The National Oceanography Centre (NOC) and the University of Liverpool have renewed their formal working relationship with the signing of a new agreement on board RRS Discovery, which arrived in Liverpool on Tuesday morning for a series of public events.
City-sized maps of terrain and life on the sea-floor have revealed that drifts of ‘marine snow’ on submarine hillsides act as a source of food to fuel a higher biomass of marine life on the hills than on the flatter plains surrounding hills.
Leading scientists from across the world travelled to NOC for the first TOMCAT working group meeting.
This group aims to take advantage of the fast development of optical technologies to help progress understanding of the ocean carbon cycle, which determines CO2 levels in the ocean and atmosphere, using large data sets describing particles in the ocean.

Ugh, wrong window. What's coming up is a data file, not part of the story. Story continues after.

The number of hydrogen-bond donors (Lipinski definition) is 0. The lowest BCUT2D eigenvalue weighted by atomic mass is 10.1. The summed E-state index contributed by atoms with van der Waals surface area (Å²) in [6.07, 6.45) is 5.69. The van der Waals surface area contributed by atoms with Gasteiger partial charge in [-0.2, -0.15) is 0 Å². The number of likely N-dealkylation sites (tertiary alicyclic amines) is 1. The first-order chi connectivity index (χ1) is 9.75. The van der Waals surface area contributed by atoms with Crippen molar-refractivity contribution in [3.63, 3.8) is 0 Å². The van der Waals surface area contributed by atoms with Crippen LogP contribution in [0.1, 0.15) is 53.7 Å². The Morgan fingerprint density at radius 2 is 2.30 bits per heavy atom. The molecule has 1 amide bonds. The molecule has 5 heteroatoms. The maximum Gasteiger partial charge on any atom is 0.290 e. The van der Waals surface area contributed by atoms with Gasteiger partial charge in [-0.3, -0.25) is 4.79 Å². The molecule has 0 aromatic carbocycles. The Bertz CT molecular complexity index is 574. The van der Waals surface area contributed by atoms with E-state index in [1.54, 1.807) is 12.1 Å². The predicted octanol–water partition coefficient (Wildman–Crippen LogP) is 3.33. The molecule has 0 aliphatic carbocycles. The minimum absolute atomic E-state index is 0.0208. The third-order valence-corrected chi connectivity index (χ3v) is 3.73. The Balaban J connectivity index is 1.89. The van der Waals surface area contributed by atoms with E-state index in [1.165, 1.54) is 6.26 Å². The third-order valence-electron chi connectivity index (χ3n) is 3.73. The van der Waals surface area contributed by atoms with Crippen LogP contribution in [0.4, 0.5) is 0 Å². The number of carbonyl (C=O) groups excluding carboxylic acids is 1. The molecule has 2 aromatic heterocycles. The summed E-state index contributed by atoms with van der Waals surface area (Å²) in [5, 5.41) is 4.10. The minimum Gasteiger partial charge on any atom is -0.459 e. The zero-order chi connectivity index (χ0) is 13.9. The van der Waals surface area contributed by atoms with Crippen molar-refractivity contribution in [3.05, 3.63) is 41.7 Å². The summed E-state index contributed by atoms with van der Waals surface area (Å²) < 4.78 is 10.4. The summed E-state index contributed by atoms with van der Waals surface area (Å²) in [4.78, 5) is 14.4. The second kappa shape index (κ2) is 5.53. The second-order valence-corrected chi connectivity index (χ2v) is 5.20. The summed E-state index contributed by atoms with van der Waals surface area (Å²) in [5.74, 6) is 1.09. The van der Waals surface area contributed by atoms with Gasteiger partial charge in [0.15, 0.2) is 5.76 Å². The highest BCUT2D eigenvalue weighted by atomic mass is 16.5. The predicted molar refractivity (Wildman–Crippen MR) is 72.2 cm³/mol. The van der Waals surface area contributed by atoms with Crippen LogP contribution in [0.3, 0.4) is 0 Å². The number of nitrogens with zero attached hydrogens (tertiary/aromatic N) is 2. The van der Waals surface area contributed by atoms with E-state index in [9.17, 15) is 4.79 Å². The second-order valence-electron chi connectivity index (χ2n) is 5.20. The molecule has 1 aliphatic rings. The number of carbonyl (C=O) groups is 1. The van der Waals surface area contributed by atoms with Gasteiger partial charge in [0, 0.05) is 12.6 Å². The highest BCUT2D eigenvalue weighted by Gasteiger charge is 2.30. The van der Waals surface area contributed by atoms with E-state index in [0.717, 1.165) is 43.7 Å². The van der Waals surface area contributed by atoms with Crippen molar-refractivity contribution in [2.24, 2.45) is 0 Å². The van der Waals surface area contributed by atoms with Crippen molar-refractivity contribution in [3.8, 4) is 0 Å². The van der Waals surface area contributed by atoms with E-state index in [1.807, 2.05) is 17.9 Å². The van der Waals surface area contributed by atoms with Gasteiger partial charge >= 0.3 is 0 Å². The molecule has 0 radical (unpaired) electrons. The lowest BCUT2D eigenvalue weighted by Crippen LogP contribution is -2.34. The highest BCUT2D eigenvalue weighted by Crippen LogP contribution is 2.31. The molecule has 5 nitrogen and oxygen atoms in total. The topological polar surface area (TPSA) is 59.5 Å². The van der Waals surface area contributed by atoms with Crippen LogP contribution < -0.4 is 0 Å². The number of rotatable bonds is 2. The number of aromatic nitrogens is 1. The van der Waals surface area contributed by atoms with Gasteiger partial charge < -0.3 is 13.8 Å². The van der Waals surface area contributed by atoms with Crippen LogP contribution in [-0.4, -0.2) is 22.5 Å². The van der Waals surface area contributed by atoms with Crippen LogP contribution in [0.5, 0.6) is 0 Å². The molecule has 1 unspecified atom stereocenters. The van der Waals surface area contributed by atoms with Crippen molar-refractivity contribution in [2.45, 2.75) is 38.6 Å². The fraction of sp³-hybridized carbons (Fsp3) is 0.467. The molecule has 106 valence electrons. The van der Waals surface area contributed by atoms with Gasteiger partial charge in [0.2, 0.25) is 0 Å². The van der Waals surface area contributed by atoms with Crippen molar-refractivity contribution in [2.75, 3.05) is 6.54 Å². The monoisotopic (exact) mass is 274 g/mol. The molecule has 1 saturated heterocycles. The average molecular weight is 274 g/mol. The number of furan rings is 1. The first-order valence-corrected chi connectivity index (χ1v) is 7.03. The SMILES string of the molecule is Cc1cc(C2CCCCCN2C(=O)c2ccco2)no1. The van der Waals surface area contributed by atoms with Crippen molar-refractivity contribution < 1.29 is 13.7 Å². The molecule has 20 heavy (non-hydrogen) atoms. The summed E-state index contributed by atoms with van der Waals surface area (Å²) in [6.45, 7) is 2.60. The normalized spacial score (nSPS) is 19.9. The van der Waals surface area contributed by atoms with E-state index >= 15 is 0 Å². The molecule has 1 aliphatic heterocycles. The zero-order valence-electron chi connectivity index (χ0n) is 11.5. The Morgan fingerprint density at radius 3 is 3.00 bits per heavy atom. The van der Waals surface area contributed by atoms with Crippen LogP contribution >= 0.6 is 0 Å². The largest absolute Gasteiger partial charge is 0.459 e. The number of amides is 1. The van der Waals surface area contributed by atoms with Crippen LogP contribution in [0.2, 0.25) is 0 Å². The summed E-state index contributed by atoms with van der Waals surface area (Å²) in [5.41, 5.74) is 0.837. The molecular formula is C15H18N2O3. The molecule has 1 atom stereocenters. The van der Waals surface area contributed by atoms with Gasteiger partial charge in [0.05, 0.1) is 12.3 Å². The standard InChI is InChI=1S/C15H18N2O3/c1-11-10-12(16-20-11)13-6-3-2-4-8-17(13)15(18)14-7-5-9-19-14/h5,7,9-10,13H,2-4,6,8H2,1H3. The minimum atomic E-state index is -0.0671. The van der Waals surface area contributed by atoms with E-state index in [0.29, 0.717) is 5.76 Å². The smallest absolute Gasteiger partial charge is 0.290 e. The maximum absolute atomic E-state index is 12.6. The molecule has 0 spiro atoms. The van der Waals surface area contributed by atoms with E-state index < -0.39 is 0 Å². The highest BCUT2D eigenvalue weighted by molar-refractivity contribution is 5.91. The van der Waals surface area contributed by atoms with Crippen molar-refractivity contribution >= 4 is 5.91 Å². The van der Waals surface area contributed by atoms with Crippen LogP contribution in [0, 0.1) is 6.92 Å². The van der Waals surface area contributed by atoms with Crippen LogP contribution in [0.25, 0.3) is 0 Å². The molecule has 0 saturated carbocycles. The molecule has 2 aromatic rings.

NOC scientists have contributed to the publication of an authoritative new report on the impacts of ocean warming on species, ecosystems, and ocean ‘goods and services,’ such as carbon management, fisheries and coastal protection.
Science and industry will now be able to map beaches and sandbanks without getting any feet wet. This follows three years of collaborative research resulting in a new commercial licence between National Oceanography Centre (NOC) and Marlan Maritime Technologies to sell new coastal mapping technology.
Satellite oceanographers at NOC have contributed to a new massive open online course, or mooc. The course launch is timed to coincide with wider release of data from Sentinel-3, the dedicated ocean satellite launched earlier this year